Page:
Ancient Monuments

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Roman temporary camp and medieval monastic cross base, Mastiles Lane.

A Scheduled Monument in Malham Moor, North Yorkshire

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Latitude: 54.0852 / 54°5'6"N

Longitude: -2.1316 / 2°7'53"W

OS Eastings: 391485.249802

OS Northings: 465488.902714

OS Grid: SD914654

Mapcode National: GBR FPK6.99

Mapcode Global: WHB6M.7L51

Entry Name: Roman temporary camp and medieval monastic cross base, Mastiles Lane.

Scheduled Date: 6 February 1964

Last Amended: 9 February 1995

Source: Historic England

Source ID: 1008777

English Heritage Legacy ID: 24472

County: North Yorkshire

Civil Parish: Malham Moor

Traditional County: Yorkshire

Lieutenancy Area (Ceremonial County): North Yorkshire

Church of England Parish: Kirkby-in-Malhamdale St Michael the Archangel

Church of England Diocese: Leeds


The Roman camp is situated on Low Stony Bank, in a defensive position on a
level tract of open moorland with higher ground towards the east. It is of
typical rectilinear shape and measures 306m by 249m with the long axis
running north to south. The slight but well defined earthen rampart is
approximately 3.5m wide and 0.7m. The numerous breaks visible in the rampart
are largely the result of later paths and sheep tracks cutting across it. A
single v-shaped ditch about 3m wide surrounds the rampart, on the east side it
reaches a maximum depth of 0.5m but is very shallow to the north and barely
visible on the west and south sides.
Three entrances on the north, east and south sides are discernible, these
include a form of gateway defences known as internal claviculae, an inward
extension of the rampart and ditch which blocks the direct line of access into
the camp. On the western side the rampart has been considerably mutilated by
modern breaks and no entrance is discernible. The interior of the camp lying
to the north of the field wall which centrally bisects the camp is much
disturbed for a distance of 30m. An old boundary wall crosses the north part
of the camp and numerous circular depressions, most being natural solution
holes, lie in the interior, two water filled ones have destroyed the bank on
the north east corner.
The camp encloses an area of 8.2ha and is of legionary size. It is
suggested that the camp may belong to the campaigns of either Cerialis or of
Agricola at the end of the 1st century AD, which effected the conquest of this
area of northern England.
The base of a somewhat subsided medieval monastic wayside cross lies
beside Mastiles Lane and approximately centrally within the Roman camp. It
includes a roughly triangular gritstone measuring some 1.5m by 1.2m sited on a
foundation of three limestone boulders. The square socket hole roughly
centrally placed has dimensions of approximately 0.3m by 0.3m and with a
maximum depth of 0.25m. The cross is one of a number along Mastiles Lane which
was originally a medieval routeway. It is associated with the nearby abbey at
Coverham and linked the abbey with some of its grange farms in the area.

The site of the monument is shown on the attached map extract.
It includes a 5 metre boundary around the archaeological features,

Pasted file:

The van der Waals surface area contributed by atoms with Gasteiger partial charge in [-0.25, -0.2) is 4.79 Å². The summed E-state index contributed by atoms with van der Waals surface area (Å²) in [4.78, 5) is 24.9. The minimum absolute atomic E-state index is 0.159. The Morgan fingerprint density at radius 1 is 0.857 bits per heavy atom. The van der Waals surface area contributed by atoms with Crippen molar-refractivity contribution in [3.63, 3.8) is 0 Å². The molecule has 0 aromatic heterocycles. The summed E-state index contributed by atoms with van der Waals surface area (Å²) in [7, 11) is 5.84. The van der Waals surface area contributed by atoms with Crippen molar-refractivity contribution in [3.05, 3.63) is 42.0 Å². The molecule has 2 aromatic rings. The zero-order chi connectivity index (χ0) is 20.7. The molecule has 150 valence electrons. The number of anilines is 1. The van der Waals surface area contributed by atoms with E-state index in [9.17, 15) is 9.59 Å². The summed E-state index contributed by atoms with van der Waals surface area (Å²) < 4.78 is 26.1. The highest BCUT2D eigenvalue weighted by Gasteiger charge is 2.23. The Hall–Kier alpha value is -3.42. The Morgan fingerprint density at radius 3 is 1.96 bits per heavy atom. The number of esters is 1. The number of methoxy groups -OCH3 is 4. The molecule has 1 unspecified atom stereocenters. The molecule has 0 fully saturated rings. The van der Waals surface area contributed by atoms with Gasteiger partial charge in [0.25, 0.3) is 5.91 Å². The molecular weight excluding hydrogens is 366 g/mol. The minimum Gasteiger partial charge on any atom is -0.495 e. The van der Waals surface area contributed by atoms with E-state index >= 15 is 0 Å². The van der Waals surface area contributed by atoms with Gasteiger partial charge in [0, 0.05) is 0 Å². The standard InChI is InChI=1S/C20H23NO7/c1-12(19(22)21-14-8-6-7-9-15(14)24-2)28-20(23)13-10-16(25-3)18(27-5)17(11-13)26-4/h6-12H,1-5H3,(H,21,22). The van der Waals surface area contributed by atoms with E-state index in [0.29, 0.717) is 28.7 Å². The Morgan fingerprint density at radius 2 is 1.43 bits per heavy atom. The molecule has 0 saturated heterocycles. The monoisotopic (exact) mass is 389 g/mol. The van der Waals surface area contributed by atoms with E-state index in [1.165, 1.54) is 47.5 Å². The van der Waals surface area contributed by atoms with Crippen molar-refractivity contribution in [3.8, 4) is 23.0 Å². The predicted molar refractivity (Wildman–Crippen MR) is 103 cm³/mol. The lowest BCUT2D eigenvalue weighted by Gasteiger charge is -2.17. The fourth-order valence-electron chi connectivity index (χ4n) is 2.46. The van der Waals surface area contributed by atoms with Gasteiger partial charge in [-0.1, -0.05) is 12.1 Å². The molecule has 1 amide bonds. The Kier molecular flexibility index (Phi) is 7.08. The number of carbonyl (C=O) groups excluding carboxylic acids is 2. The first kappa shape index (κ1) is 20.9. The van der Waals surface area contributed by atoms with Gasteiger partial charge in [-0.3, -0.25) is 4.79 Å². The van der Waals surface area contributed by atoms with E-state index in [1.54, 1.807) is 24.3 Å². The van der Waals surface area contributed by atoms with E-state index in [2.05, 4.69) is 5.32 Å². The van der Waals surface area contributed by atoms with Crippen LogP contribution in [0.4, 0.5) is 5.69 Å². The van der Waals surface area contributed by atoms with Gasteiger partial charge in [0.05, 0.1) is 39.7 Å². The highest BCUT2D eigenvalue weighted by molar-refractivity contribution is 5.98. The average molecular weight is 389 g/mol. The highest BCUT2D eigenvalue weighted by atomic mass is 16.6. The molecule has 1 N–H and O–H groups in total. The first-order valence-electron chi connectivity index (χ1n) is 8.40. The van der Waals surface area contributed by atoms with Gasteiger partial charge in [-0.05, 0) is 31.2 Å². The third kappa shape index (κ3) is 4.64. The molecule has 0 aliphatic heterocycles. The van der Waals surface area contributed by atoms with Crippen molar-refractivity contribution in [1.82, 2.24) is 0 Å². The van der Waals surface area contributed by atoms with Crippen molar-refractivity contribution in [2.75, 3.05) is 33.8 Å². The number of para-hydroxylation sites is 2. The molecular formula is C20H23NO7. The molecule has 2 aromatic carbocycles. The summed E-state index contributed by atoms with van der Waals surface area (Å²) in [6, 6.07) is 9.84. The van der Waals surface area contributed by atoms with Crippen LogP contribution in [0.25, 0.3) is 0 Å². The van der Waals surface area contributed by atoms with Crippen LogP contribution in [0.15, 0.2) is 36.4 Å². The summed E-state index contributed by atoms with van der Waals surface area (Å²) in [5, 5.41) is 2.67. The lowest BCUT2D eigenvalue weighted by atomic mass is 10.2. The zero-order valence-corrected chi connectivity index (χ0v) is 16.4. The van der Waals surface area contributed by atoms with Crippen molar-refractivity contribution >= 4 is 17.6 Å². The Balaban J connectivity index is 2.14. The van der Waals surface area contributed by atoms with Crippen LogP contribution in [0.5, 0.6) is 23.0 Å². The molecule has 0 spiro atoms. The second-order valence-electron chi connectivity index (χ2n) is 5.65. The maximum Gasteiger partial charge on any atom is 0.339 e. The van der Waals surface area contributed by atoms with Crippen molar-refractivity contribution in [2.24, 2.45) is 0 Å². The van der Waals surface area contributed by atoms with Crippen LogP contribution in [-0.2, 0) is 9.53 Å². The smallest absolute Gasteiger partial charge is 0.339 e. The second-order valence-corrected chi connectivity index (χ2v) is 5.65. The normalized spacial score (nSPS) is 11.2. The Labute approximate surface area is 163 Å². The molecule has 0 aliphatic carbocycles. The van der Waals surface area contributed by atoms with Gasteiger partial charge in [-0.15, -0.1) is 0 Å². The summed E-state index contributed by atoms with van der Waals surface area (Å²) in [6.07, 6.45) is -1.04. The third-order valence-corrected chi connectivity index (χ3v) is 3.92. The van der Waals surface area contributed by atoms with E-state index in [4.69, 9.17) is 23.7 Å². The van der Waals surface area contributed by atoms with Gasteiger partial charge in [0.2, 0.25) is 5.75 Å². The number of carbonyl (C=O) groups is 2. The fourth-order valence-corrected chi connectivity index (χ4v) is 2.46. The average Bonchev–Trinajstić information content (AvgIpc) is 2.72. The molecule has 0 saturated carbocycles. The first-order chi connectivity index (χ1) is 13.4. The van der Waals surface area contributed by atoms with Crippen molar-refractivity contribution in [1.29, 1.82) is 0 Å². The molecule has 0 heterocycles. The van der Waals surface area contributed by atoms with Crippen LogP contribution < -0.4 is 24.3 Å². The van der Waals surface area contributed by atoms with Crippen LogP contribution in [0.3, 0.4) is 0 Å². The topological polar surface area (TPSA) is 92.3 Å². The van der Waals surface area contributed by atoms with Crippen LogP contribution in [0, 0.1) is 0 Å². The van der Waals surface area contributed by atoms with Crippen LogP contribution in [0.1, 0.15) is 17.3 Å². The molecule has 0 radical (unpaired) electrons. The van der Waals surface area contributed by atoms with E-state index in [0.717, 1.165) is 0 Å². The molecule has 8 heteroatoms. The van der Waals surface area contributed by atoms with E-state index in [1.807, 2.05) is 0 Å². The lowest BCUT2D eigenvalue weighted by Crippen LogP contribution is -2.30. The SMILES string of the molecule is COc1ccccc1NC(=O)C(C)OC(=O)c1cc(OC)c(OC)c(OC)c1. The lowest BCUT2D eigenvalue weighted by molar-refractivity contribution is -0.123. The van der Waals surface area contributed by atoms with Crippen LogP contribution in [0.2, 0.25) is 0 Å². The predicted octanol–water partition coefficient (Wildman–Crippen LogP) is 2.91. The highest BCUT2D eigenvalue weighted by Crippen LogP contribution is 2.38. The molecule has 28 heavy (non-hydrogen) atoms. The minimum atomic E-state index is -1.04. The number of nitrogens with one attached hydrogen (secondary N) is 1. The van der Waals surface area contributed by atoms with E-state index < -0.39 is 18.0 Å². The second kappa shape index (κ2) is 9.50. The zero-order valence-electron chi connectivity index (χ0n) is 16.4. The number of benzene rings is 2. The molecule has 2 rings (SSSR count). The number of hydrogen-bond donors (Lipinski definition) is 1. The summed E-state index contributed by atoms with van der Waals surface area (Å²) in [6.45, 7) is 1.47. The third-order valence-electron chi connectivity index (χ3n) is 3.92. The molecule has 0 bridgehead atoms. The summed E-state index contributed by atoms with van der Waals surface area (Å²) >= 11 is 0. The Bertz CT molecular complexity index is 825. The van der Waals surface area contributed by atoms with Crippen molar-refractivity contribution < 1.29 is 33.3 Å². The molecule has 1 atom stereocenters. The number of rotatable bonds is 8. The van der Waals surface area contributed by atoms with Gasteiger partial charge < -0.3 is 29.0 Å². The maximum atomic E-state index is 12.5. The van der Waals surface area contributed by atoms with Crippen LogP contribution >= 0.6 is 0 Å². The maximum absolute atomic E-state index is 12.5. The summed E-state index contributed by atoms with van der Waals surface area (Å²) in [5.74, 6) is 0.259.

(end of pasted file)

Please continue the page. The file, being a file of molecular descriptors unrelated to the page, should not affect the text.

considered to be essential for the monument's support and preservation.

Source: Historic England

Reasons for Scheduling

Roman camps are rectangular or sub-rectangular enclosures which were
constructed and used by Roman soldiers either when out on campaign or as
practice camps; most campaign camps were only temporary overnight bases and
few were used for longer periods. They were bounded by a single earthen
rampart and outer ditch and in plan are always straight-sided with rounded
corners. Normally they have between one and four entrances, although as many
as eleven have been recorded. Such entrances were usually centrally placed in
the sides of the camp and were often protected by additional defensive
outworks. Roman camps are found throughout much of England, although most
known examples lie in the midlands and north. Around 140 examples have been
identified and, as one of the various types of defensive enclosure built by
the Roman Army, particularly in hostile upland and frontier areas, they
provide an important insight into Roman military strategy and organisation.
All well-preserved examples are identified as being of national importance.

Stone crosses were erected widely throughout the medieval period,
mostly between the 9th and 15th centuries and had a variety of functions,
although the main purpose of raising such a cross was to reiterate and
reinforce the Christian faith amongst those who passed it. Many crosses were
erected to mark the boundaries of lands held by ecclesiastical institutions
such as monasteries. Others fulfilled a role as waymarkers especially in
difficult and otherwise unmarked terrain. Such crosses contribute
significantly to our understanding of medieval religious custom and
landholding. Decorated examples also contribute to our knowledge of sculptural
and artistic traditions. All examples which survive as earthfast monuments,
except those which are damaged and removed from their original locations, are
considered worthy of protection.
This camp survives reasonably well and retains significant detail on its
original form. The cross-base situated within it is one of a group adjacent to
Mastiles Lane which continue to mark a monastic routeway across this area of

Source: Historic England


Books and journals
Frere, S S, St Joseph, J K S, Roman Britain from the Air, (1983), 22-23
Raistrick, A , Malham, (1947), 13
Myers, J O, (1953)

Source: Historic England

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